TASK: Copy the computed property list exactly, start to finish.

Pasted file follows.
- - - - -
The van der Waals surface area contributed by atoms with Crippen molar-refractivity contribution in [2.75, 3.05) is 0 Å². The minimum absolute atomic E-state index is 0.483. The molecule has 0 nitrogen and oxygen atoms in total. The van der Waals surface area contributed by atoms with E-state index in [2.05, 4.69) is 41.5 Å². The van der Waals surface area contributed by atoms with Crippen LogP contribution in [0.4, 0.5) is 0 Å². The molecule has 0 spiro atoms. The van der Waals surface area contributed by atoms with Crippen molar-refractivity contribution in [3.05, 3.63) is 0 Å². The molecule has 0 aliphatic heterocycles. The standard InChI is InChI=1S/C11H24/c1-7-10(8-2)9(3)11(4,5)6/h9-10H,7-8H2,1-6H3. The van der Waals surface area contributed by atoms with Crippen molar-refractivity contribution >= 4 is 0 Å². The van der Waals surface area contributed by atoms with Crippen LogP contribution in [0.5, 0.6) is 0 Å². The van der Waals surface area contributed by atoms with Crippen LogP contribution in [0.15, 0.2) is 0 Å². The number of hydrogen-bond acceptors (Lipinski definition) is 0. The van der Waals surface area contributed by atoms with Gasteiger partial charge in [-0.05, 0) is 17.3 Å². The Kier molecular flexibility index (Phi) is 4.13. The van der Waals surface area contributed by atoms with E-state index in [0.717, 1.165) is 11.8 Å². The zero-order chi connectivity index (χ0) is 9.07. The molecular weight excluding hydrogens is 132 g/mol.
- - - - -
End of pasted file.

The van der Waals surface area contributed by atoms with Crippen molar-refractivity contribution in [2.75, 3.05) is 0 Å². The minimum absolute atomic E-state index is 0.483. The molecule has 0 nitrogen and oxygen atoms in total. The van der Waals surface area contributed by atoms with E-state index in [2.05, 4.69) is 41.5 Å². The van der Waals surface area contributed by atoms with Crippen LogP contribution in [0.4, 0.5) is 0 Å². The molecule has 0 spiro atoms. The van der Waals surface area contributed by atoms with Crippen molar-refractivity contribution in [3.05, 3.63) is 0 Å². The molecule has 0 aliphatic heterocycles. The standard InChI is InChI=1S/C11H24/c1-7-10(8-2)9(3)11(4,5)6/h9-10H,7-8H2,1-6H3. The van der Waals surface area contributed by atoms with Crippen molar-refractivity contribution >= 4 is 0 Å². The van der Waals surface area contributed by atoms with Crippen LogP contribution in [0.5, 0.6) is 0 Å². The van der Waals surface area contributed by atoms with Crippen LogP contribution in [0.15, 0.2) is 0 Å². The number of hydrogen-bond acceptors (Lipinski definition) is 0. The van der Waals surface area contributed by atoms with Gasteiger partial charge in [-0.05, 0) is 17.3 Å². The Kier molecular flexibility index (Phi) is 4.13. The van der Waals surface area contributed by atoms with E-state index in [0.717, 1.165) is 11.8 Å². The zero-order chi connectivity index (χ0) is 9.07. The molecular weight excluding hydrogens is 132 g/mol.